1a)  Original divorce document (which typically does not discuss custody)

      1b)  Court ordered alimony that the father pays 25% gross income to mother for support of one child

      1c)  Civil document that certifies that the mother and child are registered at the same residence

 

Comments on 1): In Russia, alimony is the word used for child support and the court ordered alimony of the normal 25% for one child is primary hard evidence that the mother is primary parent regardless of any court order the father has "pushing his paternity rights".  If mother does not have this court order alimony for the child, this must be done as soon as possible and never mention the possibility of the child traveling out of Russia during that process.  The above 3 documents is all you need for the US Embassy to consider the mother to be the primary parent and issue the K-2 Visa (assuming the father has not directly contacted the US Embassy not giving his permission ... which is very unlikely)

 

AND  2)  The father has NOT petitioned that his child is NOT allowed to leave Russia to the "territorial body of the Ministry of Internal Affairs" or also known as a local office of the Federal Migration Service. 

 

Comments on 2) When at a Russian airport to leave Russia, you will have no problem getting your tickets issued as long as the mother and child tickets are in one booking and you have the original child birth certificate with mother's name.  The big problem is to get past border control next ... and that is where they check that the mother's taxes have all been paid and where they check the child's information (if any) in the Federal Migration Service database.  If there is no ban on the child leaving Russia (because the father did NOT petition the Federal Migration Service that his child is NOT allowed to leave Russia), the mother will be free to continue to get on the plane with her child.  

 

SO KNOWLEDGE IS POWER.  Do not talk to the father anymore about the child leaving Russia.  Understand the following Russian law listed below ... find out if any travel ban exists for the child in the Federal Migration Service database  ... and pray that the father never learns about the "travel ban law" listed below because he can ban his child from leaving Russia at any time before the child leaves.  If the mother is considered primary parent by the US Embassy for the child's K-2 Visa and there is no travel ban for the child in the Federal Migration Service database, the child will get to the USA.  I did this for an IR-2 Visa for my step-son and I went to the US Embassy in Moscow as US Petitioner to swear and give my fingerprints that all documents were truthful ( i.e. I did not need a father's permission letter) and my wife left Russia with her son two weeks later.  Everything I have said I learned from very smart attorneys and it cost a lot of money to learn it.  By understanding the "travel ban law" below and maybe finding an Attorney familiar with this Russian law, you will get up-to-date advice to solve your problem and be comfortable with how to accomplish it.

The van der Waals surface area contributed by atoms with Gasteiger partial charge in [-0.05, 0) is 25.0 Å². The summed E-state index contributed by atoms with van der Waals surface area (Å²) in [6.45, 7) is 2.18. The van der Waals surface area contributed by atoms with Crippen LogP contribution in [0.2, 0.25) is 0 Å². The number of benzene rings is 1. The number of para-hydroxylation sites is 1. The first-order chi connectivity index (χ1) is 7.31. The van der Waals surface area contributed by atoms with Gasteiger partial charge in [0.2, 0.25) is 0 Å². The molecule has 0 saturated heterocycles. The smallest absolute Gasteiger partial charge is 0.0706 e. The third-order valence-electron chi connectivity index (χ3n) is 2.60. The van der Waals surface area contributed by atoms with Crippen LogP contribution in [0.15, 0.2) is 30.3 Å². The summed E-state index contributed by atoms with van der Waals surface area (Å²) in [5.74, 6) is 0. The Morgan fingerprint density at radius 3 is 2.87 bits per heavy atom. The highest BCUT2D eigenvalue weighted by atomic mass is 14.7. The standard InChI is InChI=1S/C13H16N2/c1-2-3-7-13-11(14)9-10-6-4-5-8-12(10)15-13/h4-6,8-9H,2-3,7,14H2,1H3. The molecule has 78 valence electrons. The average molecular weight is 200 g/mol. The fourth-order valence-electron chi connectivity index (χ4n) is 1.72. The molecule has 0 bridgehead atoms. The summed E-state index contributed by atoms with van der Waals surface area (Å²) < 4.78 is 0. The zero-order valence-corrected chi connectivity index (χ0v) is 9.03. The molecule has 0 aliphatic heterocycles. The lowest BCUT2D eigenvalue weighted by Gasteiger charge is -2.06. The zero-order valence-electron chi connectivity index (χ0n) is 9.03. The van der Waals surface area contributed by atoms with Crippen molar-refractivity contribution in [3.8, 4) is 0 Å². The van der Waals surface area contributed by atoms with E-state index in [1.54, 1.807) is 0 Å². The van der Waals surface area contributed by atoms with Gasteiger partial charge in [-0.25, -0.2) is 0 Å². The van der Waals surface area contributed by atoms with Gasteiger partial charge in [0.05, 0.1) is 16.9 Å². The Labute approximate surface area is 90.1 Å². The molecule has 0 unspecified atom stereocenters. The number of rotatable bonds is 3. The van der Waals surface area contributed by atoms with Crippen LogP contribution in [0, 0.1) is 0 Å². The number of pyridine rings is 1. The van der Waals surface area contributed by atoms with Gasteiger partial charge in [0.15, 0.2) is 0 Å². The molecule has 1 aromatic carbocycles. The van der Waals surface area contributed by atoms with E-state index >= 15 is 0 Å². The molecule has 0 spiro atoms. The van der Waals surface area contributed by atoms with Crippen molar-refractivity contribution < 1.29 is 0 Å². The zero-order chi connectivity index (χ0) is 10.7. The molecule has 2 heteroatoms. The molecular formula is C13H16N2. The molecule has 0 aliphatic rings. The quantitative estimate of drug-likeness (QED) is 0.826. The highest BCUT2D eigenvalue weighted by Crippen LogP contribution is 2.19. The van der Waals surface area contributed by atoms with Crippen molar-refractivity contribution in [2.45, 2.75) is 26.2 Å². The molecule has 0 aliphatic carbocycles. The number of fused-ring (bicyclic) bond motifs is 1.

The father has every right to refuse that his child not leave Russia, but there is only one way to do that in Russia and if he does NOT do this according to the following law, the mother has every right to leave Russia with her child:

 

According to Article 21 of Federal Law No. 114-ФЗ (FZ) as of 08/15/1996
on the Procedure for Exit from the Russian Federation and Entry Into the Russian
Federation, the procedure for filing an application stating opposition to exit from
the Russian Federation of a minor citizen of the Russian Federation shall be
established by the Government of the Russian Federation.


According to Decree No.273 of the Government of the Russian Federation
as of May 12, 2003 on the Establishment of the Rules for filing an application
stating opposition to exit from the Russian Federation of a minor citizen of the
Russian Federation, the above Rules describe the procedure for filing an
application stating opposition to exit from the Russian Federation of a minor
citizen of the Russian Federation in accordance with Article 21 of Federal Law No.
114-ФЗ (FZ) as of 08/15/1996 on the Procedure for Exit from the Russian
Federation and Entry Into the Russian Federation (hereinafter referred to as the
“application”).

 

An application must be personally filed by one of the parents, or adopted
parents, a trustee, or a legal guardian of the minor citizen of the Russian Federation
(hereinafter referred to as the “applicant”) with a local office of the Federal
Migration Service at the place of permanent or temporary residence, a border
control body, or a diplomatic mission (consular institution) of the Russian
Federation if the applicant permanently resides outside the Russian Federation.

Edited by Juniper